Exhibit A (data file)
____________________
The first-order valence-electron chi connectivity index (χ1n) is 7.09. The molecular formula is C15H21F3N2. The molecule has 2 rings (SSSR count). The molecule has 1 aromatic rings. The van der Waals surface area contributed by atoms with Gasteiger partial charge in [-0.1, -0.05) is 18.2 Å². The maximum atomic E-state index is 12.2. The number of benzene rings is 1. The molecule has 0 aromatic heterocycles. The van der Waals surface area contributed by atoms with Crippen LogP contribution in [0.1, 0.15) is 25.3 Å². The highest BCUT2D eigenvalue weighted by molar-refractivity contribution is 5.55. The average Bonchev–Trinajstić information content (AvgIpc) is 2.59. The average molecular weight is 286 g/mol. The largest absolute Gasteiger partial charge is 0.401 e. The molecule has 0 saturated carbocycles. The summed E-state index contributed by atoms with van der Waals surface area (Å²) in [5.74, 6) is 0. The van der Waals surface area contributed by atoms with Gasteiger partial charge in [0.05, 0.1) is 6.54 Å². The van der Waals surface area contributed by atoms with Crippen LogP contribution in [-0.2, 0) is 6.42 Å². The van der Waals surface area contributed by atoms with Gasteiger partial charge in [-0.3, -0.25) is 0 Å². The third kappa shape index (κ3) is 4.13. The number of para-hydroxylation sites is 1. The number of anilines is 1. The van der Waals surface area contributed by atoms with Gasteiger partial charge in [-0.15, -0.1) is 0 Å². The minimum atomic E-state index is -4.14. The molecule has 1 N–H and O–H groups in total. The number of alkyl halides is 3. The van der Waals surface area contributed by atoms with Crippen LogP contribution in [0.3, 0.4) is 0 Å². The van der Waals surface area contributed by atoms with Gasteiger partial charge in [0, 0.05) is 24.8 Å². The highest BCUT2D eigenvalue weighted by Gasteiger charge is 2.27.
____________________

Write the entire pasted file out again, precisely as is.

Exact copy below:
The first-order valence-electron chi connectivity index (χ1n) is 7.09. The molecular formula is C15H21F3N2. The molecule has 2 rings (SSSR count). The molecule has 1 aromatic rings. The van der Waals surface area contributed by atoms with Gasteiger partial charge in [-0.1, -0.05) is 18.2 Å². The maximum atomic E-state index is 12.2. The number of benzene rings is 1. The molecule has 0 aromatic heterocycles. The van der Waals surface area contributed by atoms with Crippen LogP contribution in [0.1, 0.15) is 25.3 Å². The highest BCUT2D eigenvalue weighted by molar-refractivity contribution is 5.55. The average Bonchev–Trinajstić information content (AvgIpc) is 2.59. The average molecular weight is 286 g/mol. The largest absolute Gasteiger partial charge is 0.401 e. The molecule has 0 saturated carbocycles. The summed E-state index contributed by atoms with van der Waals surface area (Å²) in [5.74, 6) is 0. The van der Waals surface area contributed by atoms with Gasteiger partial charge in [0.05, 0.1) is 6.54 Å². The van der Waals surface area contributed by atoms with Crippen LogP contribution in [-0.2, 0) is 6.42 Å². The van der Waals surface area contributed by atoms with Gasteiger partial charge in [-0.3, -0.25) is 0 Å². The third kappa shape index (κ3) is 4.13. The number of para-hydroxylation sites is 1. The number of anilines is 1. The van der Waals surface area contributed by atoms with Gasteiger partial charge in [-0.15, -0.1) is 0 Å². The minimum atomic E-state index is -4.14. The molecule has 1 N–H and O–H groups in total. The number of alkyl halides is 3. The van der Waals surface area contributed by atoms with Crippen LogP contribution in [0.3, 0.4) is 0 Å². The van der Waals surface area contributed by atoms with Gasteiger partial charge in [0, 0.05) is 24.8 Å². The highest BCUT2D eigenvalue weighted by Gasteiger charge is 2.27.